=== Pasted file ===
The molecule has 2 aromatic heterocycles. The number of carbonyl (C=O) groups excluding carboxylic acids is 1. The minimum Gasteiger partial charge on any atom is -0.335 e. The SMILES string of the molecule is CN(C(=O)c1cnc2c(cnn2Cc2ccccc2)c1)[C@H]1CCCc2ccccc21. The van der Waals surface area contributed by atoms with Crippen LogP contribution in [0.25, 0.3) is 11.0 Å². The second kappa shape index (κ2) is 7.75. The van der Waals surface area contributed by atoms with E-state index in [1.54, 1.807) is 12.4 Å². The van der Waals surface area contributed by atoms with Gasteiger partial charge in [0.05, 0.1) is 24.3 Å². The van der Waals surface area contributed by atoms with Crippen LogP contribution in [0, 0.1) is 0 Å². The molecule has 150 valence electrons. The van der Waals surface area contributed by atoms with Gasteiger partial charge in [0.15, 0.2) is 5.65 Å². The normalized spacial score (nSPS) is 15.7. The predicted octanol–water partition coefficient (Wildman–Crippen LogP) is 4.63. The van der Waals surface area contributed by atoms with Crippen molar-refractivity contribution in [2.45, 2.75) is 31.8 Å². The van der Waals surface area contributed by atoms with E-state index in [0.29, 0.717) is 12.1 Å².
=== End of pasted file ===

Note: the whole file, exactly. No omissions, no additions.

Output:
The molecule has 2 aromatic heterocycles. The number of carbonyl (C=O) groups excluding carboxylic acids is 1. The minimum Gasteiger partial charge on any atom is -0.335 e. The SMILES string of the molecule is CN(C(=O)c1cnc2c(cnn2Cc2ccccc2)c1)[C@H]1CCCc2ccccc21. The van der Waals surface area contributed by atoms with Crippen LogP contribution in [0.25, 0.3) is 11.0 Å². The second kappa shape index (κ2) is 7.75. The van der Waals surface area contributed by atoms with E-state index in [1.54, 1.807) is 12.4 Å². The van der Waals surface area contributed by atoms with Gasteiger partial charge in [0.05, 0.1) is 24.3 Å². The van der Waals surface area contributed by atoms with Crippen LogP contribution in [0, 0.1) is 0 Å². The molecule has 150 valence electrons. The van der Waals surface area contributed by atoms with Gasteiger partial charge in [0.15, 0.2) is 5.65 Å². The normalized spacial score (nSPS) is 15.7. The predicted octanol–water partition coefficient (Wildman–Crippen LogP) is 4.63. The van der Waals surface area contributed by atoms with Crippen molar-refractivity contribution in [2.45, 2.75) is 31.8 Å². The van der Waals surface area contributed by atoms with E-state index in [0.29, 0.717) is 12.1 Å².